You’ve wrestled with the issues before… and look at Sunday’s post, you were relieved to get outta the house and to your office job after the IKEA weekend with that loveable “midgety person.” You like being the part-work/home mom, so keep on with that. Perhaps rather than daycare you can find some other neighborhood moms and you can take turns babysitting each others’ children (you could handle sitting for 4 kids once a week on one of your days-home, right? :-) …While you start working up some clientele for your freelance business that you WILL be able to swing someday.

Jennifer
Jennifer
16 years ago

… although with Workplace moving (practically to the Olympic Peninsula?), maybe searching for something closer to home would help your sanity… could you find something at “that company that shall not be named?” Even though they’re the company everyone loves to hate, they’re also the company that everyone is dying to work for. And I’m sure they would let you keep your Mac (at home only, though!)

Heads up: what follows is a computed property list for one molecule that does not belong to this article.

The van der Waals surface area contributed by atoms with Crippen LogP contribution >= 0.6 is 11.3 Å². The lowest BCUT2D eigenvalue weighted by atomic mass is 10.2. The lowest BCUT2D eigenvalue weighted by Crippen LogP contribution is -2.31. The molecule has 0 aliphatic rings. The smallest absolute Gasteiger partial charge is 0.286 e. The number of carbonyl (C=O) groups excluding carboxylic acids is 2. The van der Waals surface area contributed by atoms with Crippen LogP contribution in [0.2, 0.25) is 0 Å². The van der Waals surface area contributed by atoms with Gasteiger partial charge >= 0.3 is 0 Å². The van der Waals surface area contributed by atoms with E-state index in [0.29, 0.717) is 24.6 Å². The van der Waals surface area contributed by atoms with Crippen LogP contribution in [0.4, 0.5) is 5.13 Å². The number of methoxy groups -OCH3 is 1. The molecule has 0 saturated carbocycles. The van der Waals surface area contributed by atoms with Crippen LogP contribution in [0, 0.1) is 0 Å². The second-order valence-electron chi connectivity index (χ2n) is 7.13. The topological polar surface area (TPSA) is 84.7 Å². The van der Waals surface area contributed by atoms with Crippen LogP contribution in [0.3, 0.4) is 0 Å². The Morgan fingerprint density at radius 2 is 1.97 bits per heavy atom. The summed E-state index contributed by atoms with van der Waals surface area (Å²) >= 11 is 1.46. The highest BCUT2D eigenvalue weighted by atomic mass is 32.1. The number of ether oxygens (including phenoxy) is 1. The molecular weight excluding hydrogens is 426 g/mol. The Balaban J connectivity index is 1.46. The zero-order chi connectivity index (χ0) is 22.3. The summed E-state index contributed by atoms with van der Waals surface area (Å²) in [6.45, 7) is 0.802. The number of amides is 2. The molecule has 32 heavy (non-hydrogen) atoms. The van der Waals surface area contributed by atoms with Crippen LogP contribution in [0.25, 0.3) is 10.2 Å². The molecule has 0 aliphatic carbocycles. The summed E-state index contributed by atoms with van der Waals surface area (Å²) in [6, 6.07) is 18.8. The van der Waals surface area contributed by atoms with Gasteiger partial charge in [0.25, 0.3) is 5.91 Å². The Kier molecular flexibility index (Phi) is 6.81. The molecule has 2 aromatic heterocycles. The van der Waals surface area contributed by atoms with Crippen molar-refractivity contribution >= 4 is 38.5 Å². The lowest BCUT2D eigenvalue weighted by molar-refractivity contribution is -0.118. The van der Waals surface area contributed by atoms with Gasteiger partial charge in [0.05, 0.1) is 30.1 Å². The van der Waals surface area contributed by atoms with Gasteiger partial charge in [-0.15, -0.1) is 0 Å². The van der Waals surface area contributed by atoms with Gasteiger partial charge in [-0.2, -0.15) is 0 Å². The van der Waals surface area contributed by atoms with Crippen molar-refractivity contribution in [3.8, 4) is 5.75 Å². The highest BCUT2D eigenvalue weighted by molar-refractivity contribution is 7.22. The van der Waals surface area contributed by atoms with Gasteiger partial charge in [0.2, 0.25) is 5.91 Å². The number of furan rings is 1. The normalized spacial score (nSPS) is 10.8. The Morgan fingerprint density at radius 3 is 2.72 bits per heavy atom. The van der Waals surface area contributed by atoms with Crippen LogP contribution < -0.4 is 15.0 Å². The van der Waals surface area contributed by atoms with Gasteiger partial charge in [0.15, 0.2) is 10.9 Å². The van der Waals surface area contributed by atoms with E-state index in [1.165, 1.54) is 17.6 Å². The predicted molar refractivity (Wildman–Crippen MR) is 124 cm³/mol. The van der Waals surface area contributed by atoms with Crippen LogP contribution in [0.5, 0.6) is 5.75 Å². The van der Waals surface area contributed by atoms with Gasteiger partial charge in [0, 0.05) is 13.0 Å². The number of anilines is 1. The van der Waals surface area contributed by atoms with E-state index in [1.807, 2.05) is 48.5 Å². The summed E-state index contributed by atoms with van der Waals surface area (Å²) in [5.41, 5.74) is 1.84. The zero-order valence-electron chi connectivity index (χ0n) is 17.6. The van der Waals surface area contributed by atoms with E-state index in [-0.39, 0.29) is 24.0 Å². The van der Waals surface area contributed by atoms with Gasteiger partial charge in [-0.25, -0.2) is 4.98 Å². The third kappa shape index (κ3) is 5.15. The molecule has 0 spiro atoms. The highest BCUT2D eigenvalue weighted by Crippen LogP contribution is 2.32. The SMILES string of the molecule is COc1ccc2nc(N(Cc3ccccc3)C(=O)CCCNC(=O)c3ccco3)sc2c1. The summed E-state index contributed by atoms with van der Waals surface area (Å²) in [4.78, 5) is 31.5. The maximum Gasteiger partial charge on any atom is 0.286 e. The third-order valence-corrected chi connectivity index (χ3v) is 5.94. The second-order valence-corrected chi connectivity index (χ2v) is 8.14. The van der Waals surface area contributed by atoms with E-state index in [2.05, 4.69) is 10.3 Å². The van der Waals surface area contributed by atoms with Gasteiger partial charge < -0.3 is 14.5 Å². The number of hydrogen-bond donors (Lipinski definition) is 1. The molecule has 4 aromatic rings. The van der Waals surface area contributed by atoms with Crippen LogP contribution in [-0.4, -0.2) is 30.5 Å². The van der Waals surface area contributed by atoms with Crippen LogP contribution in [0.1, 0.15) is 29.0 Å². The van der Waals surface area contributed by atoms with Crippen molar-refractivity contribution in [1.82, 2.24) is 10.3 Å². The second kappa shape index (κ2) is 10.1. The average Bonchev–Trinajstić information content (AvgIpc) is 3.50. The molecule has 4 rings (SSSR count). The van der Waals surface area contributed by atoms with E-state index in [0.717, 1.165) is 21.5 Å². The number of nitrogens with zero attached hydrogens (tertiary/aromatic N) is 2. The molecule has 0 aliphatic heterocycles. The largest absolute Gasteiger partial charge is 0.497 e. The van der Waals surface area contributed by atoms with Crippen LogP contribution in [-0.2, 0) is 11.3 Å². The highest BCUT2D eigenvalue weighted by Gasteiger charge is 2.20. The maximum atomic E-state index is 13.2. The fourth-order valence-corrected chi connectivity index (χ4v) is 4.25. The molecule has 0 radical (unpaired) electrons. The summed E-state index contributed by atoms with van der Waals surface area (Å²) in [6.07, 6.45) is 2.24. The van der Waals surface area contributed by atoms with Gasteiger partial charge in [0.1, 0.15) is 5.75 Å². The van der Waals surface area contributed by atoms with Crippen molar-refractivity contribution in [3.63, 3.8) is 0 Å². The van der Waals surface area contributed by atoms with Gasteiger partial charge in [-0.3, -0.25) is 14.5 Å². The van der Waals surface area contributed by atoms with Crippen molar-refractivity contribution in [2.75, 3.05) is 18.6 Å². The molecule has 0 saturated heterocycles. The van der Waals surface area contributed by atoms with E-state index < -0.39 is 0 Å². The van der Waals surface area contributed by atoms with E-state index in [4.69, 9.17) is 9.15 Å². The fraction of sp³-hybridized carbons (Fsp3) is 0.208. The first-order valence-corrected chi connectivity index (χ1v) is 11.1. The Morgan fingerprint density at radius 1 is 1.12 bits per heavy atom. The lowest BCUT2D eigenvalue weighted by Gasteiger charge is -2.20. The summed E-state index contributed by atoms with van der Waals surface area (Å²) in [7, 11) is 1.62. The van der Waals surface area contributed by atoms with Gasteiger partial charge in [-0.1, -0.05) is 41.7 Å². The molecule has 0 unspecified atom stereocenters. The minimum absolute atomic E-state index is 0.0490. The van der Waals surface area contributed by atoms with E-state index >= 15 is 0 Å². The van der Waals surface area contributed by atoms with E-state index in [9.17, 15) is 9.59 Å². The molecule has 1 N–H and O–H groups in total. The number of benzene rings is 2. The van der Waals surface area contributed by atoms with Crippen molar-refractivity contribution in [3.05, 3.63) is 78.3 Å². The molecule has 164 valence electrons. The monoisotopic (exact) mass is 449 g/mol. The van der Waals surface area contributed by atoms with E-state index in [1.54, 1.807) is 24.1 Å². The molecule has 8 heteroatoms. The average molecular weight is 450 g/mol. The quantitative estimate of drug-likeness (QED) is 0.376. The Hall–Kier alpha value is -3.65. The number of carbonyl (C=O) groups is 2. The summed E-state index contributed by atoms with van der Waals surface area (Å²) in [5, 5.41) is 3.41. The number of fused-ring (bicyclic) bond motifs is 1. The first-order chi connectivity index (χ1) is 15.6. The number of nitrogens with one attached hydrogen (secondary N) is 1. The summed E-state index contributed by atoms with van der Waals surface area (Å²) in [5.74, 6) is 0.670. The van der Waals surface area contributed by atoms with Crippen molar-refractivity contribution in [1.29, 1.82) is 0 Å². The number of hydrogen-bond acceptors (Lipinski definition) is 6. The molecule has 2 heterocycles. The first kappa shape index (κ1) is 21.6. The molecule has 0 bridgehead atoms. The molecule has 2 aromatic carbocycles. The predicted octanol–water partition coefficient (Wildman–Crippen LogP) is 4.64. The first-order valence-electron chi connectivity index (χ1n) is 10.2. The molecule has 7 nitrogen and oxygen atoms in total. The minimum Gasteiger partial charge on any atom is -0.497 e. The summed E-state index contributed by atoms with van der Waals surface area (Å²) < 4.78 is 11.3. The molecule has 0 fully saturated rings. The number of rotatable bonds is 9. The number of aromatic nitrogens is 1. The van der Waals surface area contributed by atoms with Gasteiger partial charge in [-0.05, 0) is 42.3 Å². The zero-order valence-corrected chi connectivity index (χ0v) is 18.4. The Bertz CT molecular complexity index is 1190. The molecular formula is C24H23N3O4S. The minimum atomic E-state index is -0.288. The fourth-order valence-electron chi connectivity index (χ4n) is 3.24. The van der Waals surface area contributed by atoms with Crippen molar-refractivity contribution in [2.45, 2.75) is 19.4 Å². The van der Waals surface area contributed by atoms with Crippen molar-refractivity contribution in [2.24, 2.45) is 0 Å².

Jem
Jem
16 years ago

Theres never a correct answer when it comes to difficult decisions, otherwise the answer would be obvious :) I’m sure whatever you choose to do will work out for you.

Super Sarah
16 years ago

Yup, I have to agree with Liz on this one, I have a real problem with the dirty nappy. I can’t articulate why this is such a deal breaker for me because god knows I have played the ignore game with my daughter’s dirty nappies on a few occasions! Its only fair for the Director of the centre to give you some kind of timeline on the staffing issues. This is such a contentious issue, one that I find hard to talk about, even with close friends because everyone has such a personal opinion about whats right for their situation. We have done our sums and it looks like the nanny option is out of the question until we have a second child.